Beige Book: Economic Outlook Worsens as Coronavirus Forces Layoffs, Furloughs

April 15, 2020


Economic activity in the Southeast dropped sharply from the middle of February through March as the COVID-19 pandemic spurred business shutdowns and job losses, according to the Federal Reserve’s latest Beige Book report on regional economic conditions.

Across the Federal Reserve Bank of Atlanta’s coverage area, which includes the states of Alabama, Florida, Georgia, and parts of Louisiana, Mississippi, and Tennessee, the hospitality, retail, and tourism sectors were especially hard-hit as much of the country sheltered in place, in hopes of slowing the spread of the coronavirus.

In wake of government restrictions on public gatherings and travel and physical distancing recommendations, companies that could do so moved employees to remote working. Though energy consumption fell in commercial locations, residential power use rose as people stayed home.

Although many businesses in the region implemented furloughs and layoffs or cut pay and hours to retain workers, sectors seeing strong demand such as grocery and home improvement stores, distribution, and warehousing boosted their hiring. Some of these business also raised wages or implemented or augmented bonuses.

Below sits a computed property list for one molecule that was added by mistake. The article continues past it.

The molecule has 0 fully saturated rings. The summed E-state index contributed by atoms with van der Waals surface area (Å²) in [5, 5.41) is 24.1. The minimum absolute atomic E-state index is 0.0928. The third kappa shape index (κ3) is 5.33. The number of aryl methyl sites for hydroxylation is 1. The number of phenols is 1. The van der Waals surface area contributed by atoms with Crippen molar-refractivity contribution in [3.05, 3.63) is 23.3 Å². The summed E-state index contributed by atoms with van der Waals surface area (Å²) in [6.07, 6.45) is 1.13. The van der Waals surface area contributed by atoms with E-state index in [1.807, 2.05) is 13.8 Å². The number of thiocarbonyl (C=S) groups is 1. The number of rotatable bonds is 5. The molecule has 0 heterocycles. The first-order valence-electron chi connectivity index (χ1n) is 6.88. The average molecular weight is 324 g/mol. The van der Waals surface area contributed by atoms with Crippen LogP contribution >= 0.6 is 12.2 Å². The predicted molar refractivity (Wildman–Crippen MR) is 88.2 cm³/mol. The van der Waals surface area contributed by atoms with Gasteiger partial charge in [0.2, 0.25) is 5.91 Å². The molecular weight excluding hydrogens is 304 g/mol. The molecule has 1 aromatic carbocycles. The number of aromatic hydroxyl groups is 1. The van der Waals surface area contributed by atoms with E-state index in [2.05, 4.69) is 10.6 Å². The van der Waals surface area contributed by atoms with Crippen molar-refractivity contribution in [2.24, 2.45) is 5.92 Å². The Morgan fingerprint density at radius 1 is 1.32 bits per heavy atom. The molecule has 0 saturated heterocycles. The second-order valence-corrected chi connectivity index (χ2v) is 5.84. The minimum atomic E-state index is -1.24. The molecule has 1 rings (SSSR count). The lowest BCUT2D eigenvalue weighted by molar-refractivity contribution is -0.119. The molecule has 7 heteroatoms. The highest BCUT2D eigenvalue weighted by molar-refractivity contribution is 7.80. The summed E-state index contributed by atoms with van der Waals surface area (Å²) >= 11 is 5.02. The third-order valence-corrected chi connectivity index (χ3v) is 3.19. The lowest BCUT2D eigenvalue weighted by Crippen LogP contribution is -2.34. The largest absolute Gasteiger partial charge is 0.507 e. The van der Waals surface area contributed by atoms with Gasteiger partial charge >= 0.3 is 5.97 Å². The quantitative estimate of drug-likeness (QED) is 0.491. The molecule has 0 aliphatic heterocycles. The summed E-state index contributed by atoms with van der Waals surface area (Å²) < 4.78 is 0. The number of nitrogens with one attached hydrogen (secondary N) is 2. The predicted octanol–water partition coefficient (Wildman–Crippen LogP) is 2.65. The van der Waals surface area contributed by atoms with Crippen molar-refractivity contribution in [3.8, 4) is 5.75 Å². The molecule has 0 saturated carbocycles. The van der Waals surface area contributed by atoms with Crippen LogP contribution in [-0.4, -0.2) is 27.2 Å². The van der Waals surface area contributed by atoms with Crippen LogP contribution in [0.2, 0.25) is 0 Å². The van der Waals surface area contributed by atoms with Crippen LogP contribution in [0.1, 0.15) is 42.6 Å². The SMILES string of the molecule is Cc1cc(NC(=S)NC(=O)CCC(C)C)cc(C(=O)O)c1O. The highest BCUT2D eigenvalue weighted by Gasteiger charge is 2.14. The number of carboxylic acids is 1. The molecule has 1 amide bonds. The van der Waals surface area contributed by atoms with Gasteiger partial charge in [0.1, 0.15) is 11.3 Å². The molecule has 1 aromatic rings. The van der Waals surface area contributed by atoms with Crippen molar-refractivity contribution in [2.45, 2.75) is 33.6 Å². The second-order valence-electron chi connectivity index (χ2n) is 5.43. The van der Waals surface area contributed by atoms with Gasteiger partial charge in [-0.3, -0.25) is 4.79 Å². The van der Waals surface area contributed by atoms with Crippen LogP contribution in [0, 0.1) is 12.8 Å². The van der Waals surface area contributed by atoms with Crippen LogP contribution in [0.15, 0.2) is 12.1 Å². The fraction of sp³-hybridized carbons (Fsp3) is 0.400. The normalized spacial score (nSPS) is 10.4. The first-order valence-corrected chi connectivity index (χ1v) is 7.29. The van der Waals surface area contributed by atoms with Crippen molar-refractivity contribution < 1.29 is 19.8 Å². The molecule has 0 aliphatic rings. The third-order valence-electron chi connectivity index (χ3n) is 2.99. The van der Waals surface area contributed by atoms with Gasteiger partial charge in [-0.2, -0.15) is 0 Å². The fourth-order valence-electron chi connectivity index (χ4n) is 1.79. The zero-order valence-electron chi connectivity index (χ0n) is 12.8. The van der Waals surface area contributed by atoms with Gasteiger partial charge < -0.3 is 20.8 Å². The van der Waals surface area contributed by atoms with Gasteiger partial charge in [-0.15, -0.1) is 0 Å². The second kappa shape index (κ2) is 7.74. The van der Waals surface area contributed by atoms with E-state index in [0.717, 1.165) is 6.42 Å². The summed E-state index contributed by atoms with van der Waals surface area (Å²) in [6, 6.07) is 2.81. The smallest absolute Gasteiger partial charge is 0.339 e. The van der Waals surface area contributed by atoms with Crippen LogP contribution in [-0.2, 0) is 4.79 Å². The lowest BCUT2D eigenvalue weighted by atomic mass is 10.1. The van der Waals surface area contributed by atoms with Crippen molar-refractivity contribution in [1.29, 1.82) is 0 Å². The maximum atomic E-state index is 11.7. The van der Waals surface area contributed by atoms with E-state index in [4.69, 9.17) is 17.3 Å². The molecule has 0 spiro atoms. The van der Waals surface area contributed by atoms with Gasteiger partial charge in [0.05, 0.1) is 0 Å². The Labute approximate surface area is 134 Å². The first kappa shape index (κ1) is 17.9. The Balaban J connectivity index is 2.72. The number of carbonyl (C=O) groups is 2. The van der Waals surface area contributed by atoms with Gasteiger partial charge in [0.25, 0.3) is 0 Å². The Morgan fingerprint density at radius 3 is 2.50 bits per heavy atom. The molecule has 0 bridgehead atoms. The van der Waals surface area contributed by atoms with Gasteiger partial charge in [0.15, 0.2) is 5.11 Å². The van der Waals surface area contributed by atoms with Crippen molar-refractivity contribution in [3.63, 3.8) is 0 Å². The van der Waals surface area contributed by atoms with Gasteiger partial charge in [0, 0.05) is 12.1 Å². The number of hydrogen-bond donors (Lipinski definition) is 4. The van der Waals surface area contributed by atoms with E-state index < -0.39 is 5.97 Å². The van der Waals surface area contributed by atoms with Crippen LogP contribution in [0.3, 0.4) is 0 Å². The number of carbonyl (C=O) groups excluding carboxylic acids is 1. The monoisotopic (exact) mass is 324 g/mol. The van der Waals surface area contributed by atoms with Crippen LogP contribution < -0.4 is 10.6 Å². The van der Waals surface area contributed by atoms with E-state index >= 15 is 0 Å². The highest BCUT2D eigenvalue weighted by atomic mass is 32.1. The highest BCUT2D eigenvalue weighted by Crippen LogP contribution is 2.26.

Hospitality contacts noted a “massive decline” in activity as conventions were canceled, museums and other tourist attractions closed, and hotel occupancy plummeted. Retailers of discretionary items saw a sharp fall in spending at brick-and-mortar locations, but online sales picked up. Restaurants focused on take-out and delivery.

In other sectors:

  • The construction and real estate industry began the year strong, but sales are expected to fall during the second quarter as in-person home showings slow. Contacts expect disruptions related to COVID-19 in appraisals, permits, notarizations, and deed filings. Commercial real estate representatives said new lease inquiries were softening, and some tenants are seeking rent relief.
  • The region’s banks reported stable cash holdings but expressed unease about the pandemic’s potential effects on earnings. Lenders are concerned that delinquencies could rise, and they said they were taking a more cautious stance with underwriting loans for homes and some commercial properties.
  • Demand for essential items supported activity in logistics and trucking. Air cargo volumes continued to slide, and contacts noted that pay cuts helped offset lower revenue. Rail traffic fell, and ports expect significant reductions in freight activity.
  • Most sectors are trying to avoid price increases, but agricultural contacts said the virus outbreak has resulted in higher prices for staple foods such as corn, rice, soybeans, milk, and eggs, as well as more demand for Florida oranges.

photo of Karen Jacobs
Karen Jacobs

Staff writer for Economy Matters

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